In some embodiments, the mobile device receives updated GBP data from cloud manager 120. For example, if there are any policy changes or adjustments of a GBP, the mobile device accordingly updates the corresponding GBP representation. This is similarly illustrated in FIGS. 4A-4C. In some embodiments, if there are actual conflicts between policies or GBP, cloud manager 120 adjusts the policies or GBP to ensure that they don't conflict and then sends the data to the mobile device to update the corresponding GBP representations. In other embodiments, a new rendered updated GBP representation replaces the outdated GBP representation.

In other embodiments, the mobile device receives from cloud manager 120 data describing real-live traffic flow of the cloud environment. As such, the mobile device renders a representation of the real-live traffic flow, similar to that illustrated and described in FIG. 2. In some embodiments each real-live traffic flow representation is visually distinctive from one another.

In some embodiments, the mobile device accesses cloud manager 120 to add or remove GBPs. In such instances, recently removed and newly added GBPs or policies are visually distinctive from one another and from existing GBPs. Thereby allowing users to easily distinguish and keep track of newly add or recently remove GBPs. An example of this UI similarly illustrated in in FIG. 5.

FIG. 7A and FIG. 7B illustrate exemplary possible system embodiments. The more appropriate embodiment will be apparent to those of ordinary skill in the art when practicing the present technology. Persons of ordinary skill in the art will also readily appreciate that other system embodiments are possible.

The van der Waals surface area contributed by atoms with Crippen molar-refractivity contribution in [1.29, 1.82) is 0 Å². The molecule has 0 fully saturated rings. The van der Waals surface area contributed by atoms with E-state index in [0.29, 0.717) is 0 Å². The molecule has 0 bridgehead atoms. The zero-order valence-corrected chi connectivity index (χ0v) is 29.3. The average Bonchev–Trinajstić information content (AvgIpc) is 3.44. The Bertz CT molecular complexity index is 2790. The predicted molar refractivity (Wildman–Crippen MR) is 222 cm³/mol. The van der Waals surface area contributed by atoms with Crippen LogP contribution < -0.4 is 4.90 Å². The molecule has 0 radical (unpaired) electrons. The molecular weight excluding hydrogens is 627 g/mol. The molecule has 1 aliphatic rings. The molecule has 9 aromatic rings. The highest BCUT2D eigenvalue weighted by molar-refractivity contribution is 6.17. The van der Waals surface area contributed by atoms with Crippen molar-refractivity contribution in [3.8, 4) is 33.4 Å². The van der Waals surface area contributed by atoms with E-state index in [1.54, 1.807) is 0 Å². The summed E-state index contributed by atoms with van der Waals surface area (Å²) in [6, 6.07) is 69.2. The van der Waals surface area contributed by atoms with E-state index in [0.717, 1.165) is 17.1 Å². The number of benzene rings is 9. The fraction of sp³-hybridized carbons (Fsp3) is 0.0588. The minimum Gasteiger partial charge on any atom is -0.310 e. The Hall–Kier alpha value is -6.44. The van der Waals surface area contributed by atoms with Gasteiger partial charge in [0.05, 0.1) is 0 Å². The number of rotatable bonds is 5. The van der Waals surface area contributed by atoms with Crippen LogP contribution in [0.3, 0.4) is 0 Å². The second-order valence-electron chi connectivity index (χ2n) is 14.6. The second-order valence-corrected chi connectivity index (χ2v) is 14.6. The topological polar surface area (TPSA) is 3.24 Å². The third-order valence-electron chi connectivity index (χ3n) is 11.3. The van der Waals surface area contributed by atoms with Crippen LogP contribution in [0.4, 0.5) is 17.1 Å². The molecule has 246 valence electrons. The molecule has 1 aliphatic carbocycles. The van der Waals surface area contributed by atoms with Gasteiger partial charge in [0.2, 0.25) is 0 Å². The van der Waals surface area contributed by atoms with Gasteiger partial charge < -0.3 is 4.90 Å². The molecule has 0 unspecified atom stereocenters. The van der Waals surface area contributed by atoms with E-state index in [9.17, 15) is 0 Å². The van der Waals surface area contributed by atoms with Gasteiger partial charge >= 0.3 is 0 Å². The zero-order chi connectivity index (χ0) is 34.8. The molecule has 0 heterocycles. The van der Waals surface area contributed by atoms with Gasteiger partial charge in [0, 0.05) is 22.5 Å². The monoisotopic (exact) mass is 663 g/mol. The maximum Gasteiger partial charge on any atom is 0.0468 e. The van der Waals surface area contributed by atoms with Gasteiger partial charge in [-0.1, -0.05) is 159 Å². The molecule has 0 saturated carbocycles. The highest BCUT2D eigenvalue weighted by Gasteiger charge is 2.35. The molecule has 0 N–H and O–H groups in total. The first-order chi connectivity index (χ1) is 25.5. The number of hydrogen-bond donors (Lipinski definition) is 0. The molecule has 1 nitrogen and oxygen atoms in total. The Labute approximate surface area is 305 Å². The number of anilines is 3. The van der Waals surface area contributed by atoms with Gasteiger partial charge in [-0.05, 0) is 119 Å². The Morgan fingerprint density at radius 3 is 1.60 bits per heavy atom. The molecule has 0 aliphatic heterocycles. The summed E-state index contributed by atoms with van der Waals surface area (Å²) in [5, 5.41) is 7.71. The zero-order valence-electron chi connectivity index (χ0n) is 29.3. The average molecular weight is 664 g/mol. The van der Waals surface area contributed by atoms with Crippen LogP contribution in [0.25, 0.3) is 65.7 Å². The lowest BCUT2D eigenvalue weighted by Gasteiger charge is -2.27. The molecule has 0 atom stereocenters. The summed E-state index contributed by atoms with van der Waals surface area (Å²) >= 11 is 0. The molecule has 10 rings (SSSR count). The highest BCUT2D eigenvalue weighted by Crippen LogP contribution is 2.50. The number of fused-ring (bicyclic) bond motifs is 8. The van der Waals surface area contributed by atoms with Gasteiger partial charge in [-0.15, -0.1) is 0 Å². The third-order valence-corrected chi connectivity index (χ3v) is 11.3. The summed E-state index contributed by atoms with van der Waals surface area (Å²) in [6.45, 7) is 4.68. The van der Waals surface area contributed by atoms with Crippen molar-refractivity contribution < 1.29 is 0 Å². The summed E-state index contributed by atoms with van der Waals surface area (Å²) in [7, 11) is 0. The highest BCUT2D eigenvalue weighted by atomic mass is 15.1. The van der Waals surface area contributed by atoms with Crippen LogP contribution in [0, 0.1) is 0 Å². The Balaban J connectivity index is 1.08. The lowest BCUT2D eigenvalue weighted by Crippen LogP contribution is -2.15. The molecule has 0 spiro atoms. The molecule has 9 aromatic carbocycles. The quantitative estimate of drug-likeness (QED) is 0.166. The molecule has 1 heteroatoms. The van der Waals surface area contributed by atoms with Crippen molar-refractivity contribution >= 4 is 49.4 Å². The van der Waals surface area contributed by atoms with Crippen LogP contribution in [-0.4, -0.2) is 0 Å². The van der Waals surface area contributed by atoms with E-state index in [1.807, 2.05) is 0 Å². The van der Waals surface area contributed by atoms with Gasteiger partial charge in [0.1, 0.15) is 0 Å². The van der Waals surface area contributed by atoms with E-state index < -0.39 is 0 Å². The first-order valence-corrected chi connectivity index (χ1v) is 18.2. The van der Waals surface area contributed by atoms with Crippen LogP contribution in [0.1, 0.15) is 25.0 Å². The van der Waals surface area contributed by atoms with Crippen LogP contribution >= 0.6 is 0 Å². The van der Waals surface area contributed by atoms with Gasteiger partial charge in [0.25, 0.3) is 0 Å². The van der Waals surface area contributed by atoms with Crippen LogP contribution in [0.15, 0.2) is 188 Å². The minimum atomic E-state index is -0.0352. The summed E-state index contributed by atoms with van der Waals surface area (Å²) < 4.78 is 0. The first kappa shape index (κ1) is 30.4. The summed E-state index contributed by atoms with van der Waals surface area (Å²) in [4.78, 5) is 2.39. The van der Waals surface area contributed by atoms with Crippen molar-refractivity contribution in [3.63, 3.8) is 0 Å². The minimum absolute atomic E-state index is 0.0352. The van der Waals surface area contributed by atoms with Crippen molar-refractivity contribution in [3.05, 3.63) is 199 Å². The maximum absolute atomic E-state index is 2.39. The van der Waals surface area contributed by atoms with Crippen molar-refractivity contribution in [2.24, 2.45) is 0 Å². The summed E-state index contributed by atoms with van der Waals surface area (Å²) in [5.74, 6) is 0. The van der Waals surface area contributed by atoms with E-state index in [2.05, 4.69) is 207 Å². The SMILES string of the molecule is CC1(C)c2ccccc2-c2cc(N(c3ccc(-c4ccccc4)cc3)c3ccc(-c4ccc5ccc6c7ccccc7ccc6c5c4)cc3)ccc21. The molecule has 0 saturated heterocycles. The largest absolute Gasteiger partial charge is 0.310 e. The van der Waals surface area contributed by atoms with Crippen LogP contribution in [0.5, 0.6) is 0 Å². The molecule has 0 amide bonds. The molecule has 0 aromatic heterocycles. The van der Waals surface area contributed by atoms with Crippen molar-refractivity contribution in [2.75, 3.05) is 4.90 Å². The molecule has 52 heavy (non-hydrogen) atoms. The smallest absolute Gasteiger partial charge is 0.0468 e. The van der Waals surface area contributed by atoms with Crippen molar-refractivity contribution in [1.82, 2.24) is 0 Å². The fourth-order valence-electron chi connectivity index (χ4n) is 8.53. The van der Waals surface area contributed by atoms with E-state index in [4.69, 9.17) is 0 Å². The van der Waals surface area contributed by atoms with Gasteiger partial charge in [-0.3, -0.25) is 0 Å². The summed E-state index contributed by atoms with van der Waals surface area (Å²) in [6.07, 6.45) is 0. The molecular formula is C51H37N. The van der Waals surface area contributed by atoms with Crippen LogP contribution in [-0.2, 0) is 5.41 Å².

FIG. 7A illustrates a conventional system bus computing system architecture 700 wherein the components of the system are in electrical communication with each other using a bus 705. Exemplary system 700 includes a processing unit (CPU or processor) 710 and a system bus 705 that couples various system components including the system memory 715, such as read only memory (ROM) 720 and random access memory (RAM) 725, to the processor 710. The system 700 can include a cache of high-speed memory connected directly with, in close proximity to, or integrated as part of the processor 710. The system 700 can copy data from the memory 715 and/or the storage device 760 to the cache 712 for quick access by the processor 710. In this way, the cache can provide a performance boost that avoids processor 710 delays while waiting for data. These and other modules can control or be configured to control the processor 710 to perform various actions. Other system memory 715 may be available for use as well. The memory 715 can include multiple different types of memory with different performance characteristics. The processor 710 can include any general purpose processor and a hardware module or software module, such as module 1 762, module 2 764, and module 6 766 stored in storage device 760, configured to control the processor 710 as well as a special-purpose processor where software instructions are incorporated into the actual processor design. The processor 710 may essentially be a completely self-contained computing system, containing multiple cores or processors, a bus, memory controller, cache, etc. A multi-core processor may be symmetric or asymmetric.